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Hockham Admiral

Stringies at it again!

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I used to visit the IOW frequently, and have seen quite a few Cowes weeks.

The stupidity of some of the participants has to be seen to be believed.

There are many "near misses" every year, and have even been quite few sinkings that don't make the national press.

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The BBC Hamsphire site has a video of the collision

http://www.bbc.co.uk/news/uk-england-hampshire-14433732

No other yachts anywhere near on a similar course so I don't think that the yacht was actually racing at that time.

Looks as if the yacht, Atlanta of Chester, was heading into Cowes under spinnaker and did absoloutly nothing to avoid the collision!

Someone wasn't keeping a good lookout under their sails if they didn't see over 125,000 tonnes of ORANGE painted tanker doing over 10 knots.

If they had seen her and thought they could safely cross in front of her then they seriously underestimated her speed.

The collision happened off Eygpt Point, which is just west of Cowes so the tanker was inbound for Esso Fawley and by that stage was, by local bye-laws, "a moving exclusion zone" which prohibts other craft from going within 1000 metres in front, 100 metres abeam or 500 metres astern of any vessel that is over 150 metres in length.

This is also an area where the big vessels have to make a dog-leg turn to starboard to enter Southampton Water, which can surprise some sailors who are not expecting it, but from the angle of the video I wouldn't have said that the tanker had started her turn yet.

I have been crewing on a yacht in the Solent when the skipper took a bit too close across the bows of a large container ship.

We were east of Cowes and hence outside the area where "the moving exclusion zone" applies but getting close enough to 200,000 tonnes of steel for her helmsman to give "5 short blasts", (Offically, "Your intentions are not understood", but in reality "What the ***** hell do you thing you are doing") is not recommended.

One other point to note:

If you zoom in on the photos on John's link from the Daily Mail site you will find one other significant fact:

post-609-136713842045_thumb.jpg

Can anyone see any life jackets?

A couple of seconds were all that were between these muppets and the boat being rolled over by the tanker and them all being in the water.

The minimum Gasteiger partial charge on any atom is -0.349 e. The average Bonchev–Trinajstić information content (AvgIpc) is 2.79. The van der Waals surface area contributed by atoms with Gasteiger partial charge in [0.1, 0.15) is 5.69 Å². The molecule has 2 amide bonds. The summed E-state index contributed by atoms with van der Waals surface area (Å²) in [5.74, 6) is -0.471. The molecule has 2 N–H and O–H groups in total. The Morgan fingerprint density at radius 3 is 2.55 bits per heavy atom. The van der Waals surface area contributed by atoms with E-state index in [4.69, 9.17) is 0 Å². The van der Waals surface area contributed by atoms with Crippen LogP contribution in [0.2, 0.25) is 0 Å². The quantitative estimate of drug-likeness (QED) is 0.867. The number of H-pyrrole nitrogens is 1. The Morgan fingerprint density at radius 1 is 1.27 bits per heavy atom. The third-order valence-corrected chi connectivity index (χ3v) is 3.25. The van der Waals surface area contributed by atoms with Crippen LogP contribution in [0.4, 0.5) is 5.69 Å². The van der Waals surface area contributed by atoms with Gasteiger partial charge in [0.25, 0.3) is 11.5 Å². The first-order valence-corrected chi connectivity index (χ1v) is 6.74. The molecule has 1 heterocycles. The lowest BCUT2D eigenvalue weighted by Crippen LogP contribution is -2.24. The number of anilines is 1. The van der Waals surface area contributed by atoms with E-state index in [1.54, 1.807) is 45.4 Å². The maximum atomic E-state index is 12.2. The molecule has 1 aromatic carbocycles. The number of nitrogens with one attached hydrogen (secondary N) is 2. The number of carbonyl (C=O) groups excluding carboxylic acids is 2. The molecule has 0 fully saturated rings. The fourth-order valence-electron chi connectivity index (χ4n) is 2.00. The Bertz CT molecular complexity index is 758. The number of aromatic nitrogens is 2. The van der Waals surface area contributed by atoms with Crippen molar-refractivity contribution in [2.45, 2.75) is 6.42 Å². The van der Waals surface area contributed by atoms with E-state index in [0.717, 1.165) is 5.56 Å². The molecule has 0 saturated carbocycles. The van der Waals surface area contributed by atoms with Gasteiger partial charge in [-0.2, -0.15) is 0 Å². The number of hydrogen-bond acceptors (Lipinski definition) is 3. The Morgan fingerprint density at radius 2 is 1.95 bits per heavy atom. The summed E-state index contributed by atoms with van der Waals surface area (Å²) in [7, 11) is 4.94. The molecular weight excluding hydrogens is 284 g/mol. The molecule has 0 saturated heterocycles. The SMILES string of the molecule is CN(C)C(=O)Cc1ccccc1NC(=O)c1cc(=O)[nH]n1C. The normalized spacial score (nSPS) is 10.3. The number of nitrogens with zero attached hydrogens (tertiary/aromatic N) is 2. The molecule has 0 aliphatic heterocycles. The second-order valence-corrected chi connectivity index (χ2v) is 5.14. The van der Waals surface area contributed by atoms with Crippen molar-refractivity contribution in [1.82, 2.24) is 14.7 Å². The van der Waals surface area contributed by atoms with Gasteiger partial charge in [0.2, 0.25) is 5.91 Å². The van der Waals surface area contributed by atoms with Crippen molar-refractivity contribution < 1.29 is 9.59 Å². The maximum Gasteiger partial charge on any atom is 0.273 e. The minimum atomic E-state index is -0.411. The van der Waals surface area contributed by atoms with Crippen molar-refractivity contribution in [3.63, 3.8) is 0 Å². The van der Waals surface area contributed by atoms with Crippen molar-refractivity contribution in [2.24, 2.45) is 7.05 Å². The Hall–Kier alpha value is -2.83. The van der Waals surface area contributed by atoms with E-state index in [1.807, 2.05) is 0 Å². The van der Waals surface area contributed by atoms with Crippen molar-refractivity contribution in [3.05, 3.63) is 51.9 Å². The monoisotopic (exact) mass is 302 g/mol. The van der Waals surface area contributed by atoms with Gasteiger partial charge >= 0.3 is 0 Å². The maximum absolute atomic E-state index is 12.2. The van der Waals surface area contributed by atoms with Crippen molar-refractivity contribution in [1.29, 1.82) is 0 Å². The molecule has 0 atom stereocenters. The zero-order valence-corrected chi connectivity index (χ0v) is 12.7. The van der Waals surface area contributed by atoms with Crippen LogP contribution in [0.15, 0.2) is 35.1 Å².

A Life-jacket won't help you if you aren't wearing it!

If the anchor hadn't caught in the rigging this collision wouldn't have been as spectacular.

If someone hadn't taken the photos it probably wouldn't have made the news.

If it had been a multiple fatality it might of been seen as more "newsworthy" than some model's latest dress, or even who is going to be on Big Brother...

But even so as an example of what not to do it will now probably appear a lot in the boating world!

and I reckon that more than one skipper will learn a lot from this incident!

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"5 short blasts"

aaahh... memories...

A regular sound in Cowes Roads from the Red Funnel Ferry edging its way through a mass of sails.

So many helmsmen steadfastly ignoring the poor s*d trying to go about his official business.

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I tell you what.

I could never be a pilot at Southampton :cry:cry:cry:cry

To quote one of our tug skippers.

"You amaze me Rod!

300m of ship in 30 kts of wind and it does not bother you a bit.

But one little yacht within half a mile of you and you go to pieces."

He s right as well as if there is a raggie in the vicintiy when I am manouvering I am always nagging the tugs to keep an eye on him and tell me where he is.

Rod

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We were relayed a tale a couple of weekends ago by folks in the know that a yacht was under the bows of Stena Britannica in the vicinity of Shotley Spit causing the master to go full astern. The master was understandably unimpressed and this incident has been reported; at best a raggie is going to get a stern warning.

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We were relayed a tale a couple of weekends ago by folks in the know that a yacht was under the bows of Stena Britannica in the vicinity of Shotley Spit causing the master to go full astern. The master was understandably unimpressed and this incident has been reported; at best a raggie is going to get a stern warning.

He's lucky he didn't get a bow-warning! :naughty::naughty::naughty:

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To quote one of our tug skippers:

He s right as well as if there is a raggie in the vicinity when I am manoeuvring I am always nagging the tugs to keep an eye on him and tell me where he is.

Rod

With 300m of ship under me, Rod, I'd let him worry about where he was! :naughty::naughty::naughty:

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